One of my life’s most cherished experiences will always be being with Wangari at the non-governmental forum for the 1995 United Nations Fourth World Conference on Women in Huairou, China. Walking beside her was like being with a rock star. Women engulfed her wherever we went. They wanted to be near her and imbibe her contagious energy. She would stop and talk to each one, listen to their stories, and embrace them with her all-encompassing hug.

Her stamina was incredible. Each day we would walk what seemed like miles in the rain, wading through ankle-deep puddles with armloads of pamphlets and boxes of materials from one meeting site to the next. She was undeterred. Once she asked if I could arrange one more event at the last minute. Foolishly, I said that it would be difficult. I will never forget her expression. That day I learned the lesson that has no doubt guided her journey: Nothing is impossible.

Lesson Four: Be a Hummingbird
After she won the Nobel Peace Prize in 2004, Wangari often came to Washington, D.C. with her daughter Wanjira. I would see her during these visits and bring my children to meet her. I had told them all about my heroine—of how as a young girl she would drink water from a stream and play among the arrowroot leaves, and why that stream now runs dry; how she didn’t have shoes to go to school early on, but when she did get the chance to learn, she seized every opportunity; how one day she had an idea to plant some trees to nurture the earth, and how those trees multiplied to 40 million.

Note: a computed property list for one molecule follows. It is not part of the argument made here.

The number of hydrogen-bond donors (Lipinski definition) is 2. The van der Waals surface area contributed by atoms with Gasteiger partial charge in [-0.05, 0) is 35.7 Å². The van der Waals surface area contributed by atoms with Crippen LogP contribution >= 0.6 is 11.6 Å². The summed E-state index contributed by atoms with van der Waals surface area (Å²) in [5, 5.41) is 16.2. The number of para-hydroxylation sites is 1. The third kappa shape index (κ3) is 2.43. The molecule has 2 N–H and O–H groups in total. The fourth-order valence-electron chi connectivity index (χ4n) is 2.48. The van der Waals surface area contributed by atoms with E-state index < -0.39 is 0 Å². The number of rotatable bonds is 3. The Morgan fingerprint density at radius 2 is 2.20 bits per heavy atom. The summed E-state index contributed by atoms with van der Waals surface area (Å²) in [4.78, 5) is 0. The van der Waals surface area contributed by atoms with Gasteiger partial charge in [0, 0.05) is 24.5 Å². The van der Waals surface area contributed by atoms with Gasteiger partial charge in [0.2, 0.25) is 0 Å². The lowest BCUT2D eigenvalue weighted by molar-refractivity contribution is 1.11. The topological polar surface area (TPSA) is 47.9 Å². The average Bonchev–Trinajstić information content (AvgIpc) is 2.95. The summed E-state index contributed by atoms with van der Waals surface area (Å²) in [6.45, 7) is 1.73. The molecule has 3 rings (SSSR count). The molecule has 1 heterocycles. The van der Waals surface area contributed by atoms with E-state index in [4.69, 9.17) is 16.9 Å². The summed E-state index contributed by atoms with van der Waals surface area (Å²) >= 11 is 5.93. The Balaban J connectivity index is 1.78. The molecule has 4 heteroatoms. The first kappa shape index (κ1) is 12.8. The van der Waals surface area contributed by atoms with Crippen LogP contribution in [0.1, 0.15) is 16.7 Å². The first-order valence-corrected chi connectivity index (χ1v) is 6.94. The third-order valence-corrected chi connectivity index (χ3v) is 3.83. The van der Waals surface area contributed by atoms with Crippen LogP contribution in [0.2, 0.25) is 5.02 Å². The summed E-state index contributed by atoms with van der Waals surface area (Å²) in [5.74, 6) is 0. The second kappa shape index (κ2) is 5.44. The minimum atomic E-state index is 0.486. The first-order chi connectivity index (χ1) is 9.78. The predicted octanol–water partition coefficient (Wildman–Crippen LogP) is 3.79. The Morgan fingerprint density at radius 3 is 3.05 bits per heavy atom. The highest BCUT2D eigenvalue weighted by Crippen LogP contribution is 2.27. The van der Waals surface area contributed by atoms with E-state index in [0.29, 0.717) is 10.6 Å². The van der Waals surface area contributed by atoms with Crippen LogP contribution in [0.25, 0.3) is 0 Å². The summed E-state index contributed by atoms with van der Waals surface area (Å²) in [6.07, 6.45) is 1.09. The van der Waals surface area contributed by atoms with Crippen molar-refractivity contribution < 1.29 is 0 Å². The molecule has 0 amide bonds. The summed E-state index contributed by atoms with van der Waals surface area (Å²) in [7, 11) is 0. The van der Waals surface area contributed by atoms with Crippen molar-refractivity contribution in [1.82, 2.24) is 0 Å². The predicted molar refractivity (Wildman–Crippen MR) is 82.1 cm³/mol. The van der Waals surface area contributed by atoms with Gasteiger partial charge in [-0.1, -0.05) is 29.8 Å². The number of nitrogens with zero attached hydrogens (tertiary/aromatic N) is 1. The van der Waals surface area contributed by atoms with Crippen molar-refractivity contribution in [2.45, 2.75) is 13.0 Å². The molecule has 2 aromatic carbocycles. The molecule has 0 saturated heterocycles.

My kids shared with her their favorite book, fittingly, The Giving Tree. She shared with them her favorite story about the hummingbird: When a fire breaks out in a huge forest, all the animals flee except the hummingbird. The little bird flies back and forth, its tiny beak filled with water. The other animals are petrified. When they ask what the hummingbird can possibly do with its small beak, the little bird answers, “I am doing the best I can.”

Dear Wangari, thank you for inspiring me to believe that each one of us can do something—the best we can—to make the world a better place; for showing me what it means to live with dignity, to work with conviction, and to never give up, no matter the odds; for teaching me that we can live gently but be fiercely committed to what is just; and, for sharing with me just how warm a hug can feel and how wide a smile can stretch.

Salma Hasan Ali is a writer, storyteller, and co-head of an NGO that promotes service. Her personal essay, “Pakistan on the Potomac,” is published in the Washingtonian. In honor of Wangari, Salma Hasan Ali is helping to plant trees for the Green Belt Movement through her son’s peace tree cards project. To support the effort, please email her